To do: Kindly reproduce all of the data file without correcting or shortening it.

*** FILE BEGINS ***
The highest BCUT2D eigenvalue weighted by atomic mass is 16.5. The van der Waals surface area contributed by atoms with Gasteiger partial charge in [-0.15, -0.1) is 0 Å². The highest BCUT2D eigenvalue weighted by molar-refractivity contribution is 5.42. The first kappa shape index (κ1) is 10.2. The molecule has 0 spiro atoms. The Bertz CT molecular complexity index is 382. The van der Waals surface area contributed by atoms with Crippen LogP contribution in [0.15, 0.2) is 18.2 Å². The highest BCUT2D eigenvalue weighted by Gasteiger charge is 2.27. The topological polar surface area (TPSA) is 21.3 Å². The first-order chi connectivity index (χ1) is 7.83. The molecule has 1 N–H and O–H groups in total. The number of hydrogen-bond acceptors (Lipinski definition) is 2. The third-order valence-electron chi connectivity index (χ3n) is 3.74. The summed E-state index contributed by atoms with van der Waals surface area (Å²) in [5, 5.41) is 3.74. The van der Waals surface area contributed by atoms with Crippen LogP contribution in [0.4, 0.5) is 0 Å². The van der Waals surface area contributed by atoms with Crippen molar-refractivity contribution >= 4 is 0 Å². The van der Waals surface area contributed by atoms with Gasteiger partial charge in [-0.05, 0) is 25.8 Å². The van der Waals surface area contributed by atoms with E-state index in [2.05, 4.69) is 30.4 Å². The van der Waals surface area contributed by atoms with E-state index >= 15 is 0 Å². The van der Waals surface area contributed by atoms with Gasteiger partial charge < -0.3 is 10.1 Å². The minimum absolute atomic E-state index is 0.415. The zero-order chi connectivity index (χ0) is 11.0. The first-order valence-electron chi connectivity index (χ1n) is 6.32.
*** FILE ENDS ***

The highest BCUT2D eigenvalue weighted by atomic mass is 16.5. The van der Waals surface area contributed by atoms with Gasteiger partial charge in [-0.15, -0.1) is 0 Å². The highest BCUT2D eigenvalue weighted by molar-refractivity contribution is 5.42. The first kappa shape index (κ1) is 10.2. The molecule has 0 spiro atoms. The Bertz CT molecular complexity index is 382. The van der Waals surface area contributed by atoms with Crippen LogP contribution in [0.15, 0.2) is 18.2 Å². The highest BCUT2D eigenvalue weighted by Gasteiger charge is 2.27. The topological polar surface area (TPSA) is 21.3 Å². The first-order chi connectivity index (χ1) is 7.83. The molecule has 1 N–H and O–H groups in total. The number of hydrogen-bond acceptors (Lipinski definition) is 2. The third-order valence-electron chi connectivity index (χ3n) is 3.74. The summed E-state index contributed by atoms with van der Waals surface area (Å²) in [5, 5.41) is 3.74. The van der Waals surface area contributed by atoms with Crippen LogP contribution in [0.4, 0.5) is 0 Å². The van der Waals surface area contributed by atoms with Crippen molar-refractivity contribution >= 4 is 0 Å². The van der Waals surface area contributed by atoms with Gasteiger partial charge in [-0.05, 0) is 25.8 Å². The van der Waals surface area contributed by atoms with E-state index in [2.05, 4.69) is 30.4 Å². The van der Waals surface area contributed by atoms with E-state index >= 15 is 0 Å². The van der Waals surface area contributed by atoms with Gasteiger partial charge < -0.3 is 10.1 Å². The minimum absolute atomic E-state index is 0.415. The zero-order chi connectivity index (χ0) is 11.0. The first-order valence-electron chi connectivity index (χ1n) is 6.32.